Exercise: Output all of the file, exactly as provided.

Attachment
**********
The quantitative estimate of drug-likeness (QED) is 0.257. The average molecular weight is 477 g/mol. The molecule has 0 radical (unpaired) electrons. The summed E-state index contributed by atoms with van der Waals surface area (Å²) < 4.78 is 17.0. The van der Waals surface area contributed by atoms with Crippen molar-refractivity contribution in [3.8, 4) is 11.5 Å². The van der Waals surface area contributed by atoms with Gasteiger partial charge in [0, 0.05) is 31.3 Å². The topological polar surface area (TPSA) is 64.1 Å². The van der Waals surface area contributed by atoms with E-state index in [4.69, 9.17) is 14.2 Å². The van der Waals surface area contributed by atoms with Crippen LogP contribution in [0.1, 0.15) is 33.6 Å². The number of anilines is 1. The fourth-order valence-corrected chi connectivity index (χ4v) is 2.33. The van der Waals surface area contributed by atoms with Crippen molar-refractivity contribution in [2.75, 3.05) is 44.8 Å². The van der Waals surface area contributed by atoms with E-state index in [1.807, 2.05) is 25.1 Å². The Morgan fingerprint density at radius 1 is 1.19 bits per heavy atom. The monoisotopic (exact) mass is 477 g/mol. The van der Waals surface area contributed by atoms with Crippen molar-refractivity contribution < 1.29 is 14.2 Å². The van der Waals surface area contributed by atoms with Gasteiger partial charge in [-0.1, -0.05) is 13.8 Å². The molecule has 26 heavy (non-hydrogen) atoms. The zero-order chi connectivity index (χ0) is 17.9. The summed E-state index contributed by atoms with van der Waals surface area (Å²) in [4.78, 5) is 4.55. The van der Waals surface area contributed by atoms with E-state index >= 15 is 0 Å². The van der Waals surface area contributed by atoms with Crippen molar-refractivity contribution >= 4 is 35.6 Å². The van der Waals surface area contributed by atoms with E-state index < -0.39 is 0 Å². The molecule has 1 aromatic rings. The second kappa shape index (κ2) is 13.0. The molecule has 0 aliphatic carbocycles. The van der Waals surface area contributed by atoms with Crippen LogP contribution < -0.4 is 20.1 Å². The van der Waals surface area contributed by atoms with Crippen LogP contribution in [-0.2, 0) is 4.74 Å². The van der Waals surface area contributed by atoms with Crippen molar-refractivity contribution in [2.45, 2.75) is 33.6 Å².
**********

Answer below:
The quantitative estimate of drug-likeness (QED) is 0.257. The average molecular weight is 477 g/mol. The molecule has 0 radical (unpaired) electrons. The summed E-state index contributed by atoms with van der Waals surface area (Å²) < 4.78 is 17.0. The van der Waals surface area contributed by atoms with Crippen molar-refractivity contribution in [3.8, 4) is 11.5 Å². The van der Waals surface area contributed by atoms with Gasteiger partial charge in [0, 0.05) is 31.3 Å². The topological polar surface area (TPSA) is 64.1 Å². The van der Waals surface area contributed by atoms with E-state index in [4.69, 9.17) is 14.2 Å². The van der Waals surface area contributed by atoms with Crippen LogP contribution in [0.1, 0.15) is 33.6 Å². The number of anilines is 1. The fourth-order valence-corrected chi connectivity index (χ4v) is 2.33. The van der Waals surface area contributed by atoms with Crippen molar-refractivity contribution in [2.75, 3.05) is 44.8 Å². The van der Waals surface area contributed by atoms with E-state index in [1.807, 2.05) is 25.1 Å². The Morgan fingerprint density at radius 1 is 1.19 bits per heavy atom. The monoisotopic (exact) mass is 477 g/mol. The van der Waals surface area contributed by atoms with Crippen molar-refractivity contribution < 1.29 is 14.2 Å². The van der Waals surface area contributed by atoms with Gasteiger partial charge in [-0.1, -0.05) is 13.8 Å². The molecule has 26 heavy (non-hydrogen) atoms. The zero-order chi connectivity index (χ0) is 17.9. The summed E-state index contributed by atoms with van der Waals surface area (Å²) in [4.78, 5) is 4.55. The van der Waals surface area contributed by atoms with E-state index >= 15 is 0 Å². The van der Waals surface area contributed by atoms with Crippen molar-refractivity contribution >= 4 is 35.6 Å². The van der Waals surface area contributed by atoms with E-state index < -0.39 is 0 Å². The molecule has 1 aromatic rings. The second kappa shape index (κ2) is 13.0. The molecule has 0 aliphatic carbocycles. The van der Waals surface area contributed by atoms with Crippen LogP contribution < -0.4 is 20.1 Å². The van der Waals surface area contributed by atoms with Crippen LogP contribution in [-0.2, 0) is 4.74 Å². The van der Waals surface area contributed by atoms with Crippen molar-refractivity contribution in [2.45, 2.75) is 33.6 Å².